“The Israeli psyche resembles an archaeological site of layers of unresolved traumas, ordinary life interrupted by history. Still, none of the previous wars and terror assaults and missile barrages that I’ve lived through in my four decades as an Israeli has quite prepared me for this moment of rage, dread, uncertainty, resolve.
This is the first war I’ve experienced that seems existential. Not in an immediate sense: Israel will not disappear tomorrow if it fails to meet its stated goal of destroying Hamas. But Israelis intuitively understand that if this round of fighting ends with one more stalemate, then our military deterrence—shattered by the mass but intimate butchery of Oct. 7—could be irretrievable. Without credible deterrence, we have ‘nothing to look for,’ as Israeli slang puts it, in the Middle East.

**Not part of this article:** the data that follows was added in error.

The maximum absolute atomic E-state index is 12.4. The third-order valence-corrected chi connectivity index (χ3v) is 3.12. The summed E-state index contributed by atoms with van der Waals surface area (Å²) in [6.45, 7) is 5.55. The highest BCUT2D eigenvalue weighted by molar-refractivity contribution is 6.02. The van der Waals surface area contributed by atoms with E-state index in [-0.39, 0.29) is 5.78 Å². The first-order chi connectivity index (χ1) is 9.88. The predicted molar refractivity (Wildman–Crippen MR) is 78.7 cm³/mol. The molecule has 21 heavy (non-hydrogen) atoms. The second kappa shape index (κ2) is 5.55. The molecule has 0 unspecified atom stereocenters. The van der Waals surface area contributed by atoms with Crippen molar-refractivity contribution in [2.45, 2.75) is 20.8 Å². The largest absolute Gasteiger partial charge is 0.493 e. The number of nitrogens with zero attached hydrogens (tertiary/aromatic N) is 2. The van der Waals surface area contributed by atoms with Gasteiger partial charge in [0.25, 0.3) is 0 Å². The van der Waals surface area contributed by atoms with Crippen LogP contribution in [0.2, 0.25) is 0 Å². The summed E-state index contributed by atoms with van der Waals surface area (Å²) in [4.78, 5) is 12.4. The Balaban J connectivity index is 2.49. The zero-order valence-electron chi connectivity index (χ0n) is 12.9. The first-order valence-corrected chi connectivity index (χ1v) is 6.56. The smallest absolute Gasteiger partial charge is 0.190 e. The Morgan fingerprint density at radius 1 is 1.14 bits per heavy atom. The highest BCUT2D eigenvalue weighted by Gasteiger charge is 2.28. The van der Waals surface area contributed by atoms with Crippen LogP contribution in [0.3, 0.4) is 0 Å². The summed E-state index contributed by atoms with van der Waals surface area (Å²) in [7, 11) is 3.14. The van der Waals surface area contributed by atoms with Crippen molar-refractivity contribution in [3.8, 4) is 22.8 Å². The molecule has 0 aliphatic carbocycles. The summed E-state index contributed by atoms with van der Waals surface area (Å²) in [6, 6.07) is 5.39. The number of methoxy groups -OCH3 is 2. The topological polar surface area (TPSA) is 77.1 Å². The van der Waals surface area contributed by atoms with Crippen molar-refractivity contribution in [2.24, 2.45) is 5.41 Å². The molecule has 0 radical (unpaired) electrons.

The Iranian regime has effectively surrounded Israel with terror proxies pressing on its borders. Hezbollah alone possesses some 150,000 rockets and missiles, capable of striking anywhere in Israel. When the siren sounds, we enter the concrete-reinforced “safe room” that every Israeli apartment built in recent decades is required by law to maintain, reasonably confident that the Iron Dome antimissile system can handle the Hamas barrages. But if Hezbollah enters the war, our defenses will be overwhelmed. What is now a conceptual definition of existential threat would become tangible.”
Read the full article on Wall Street Journal.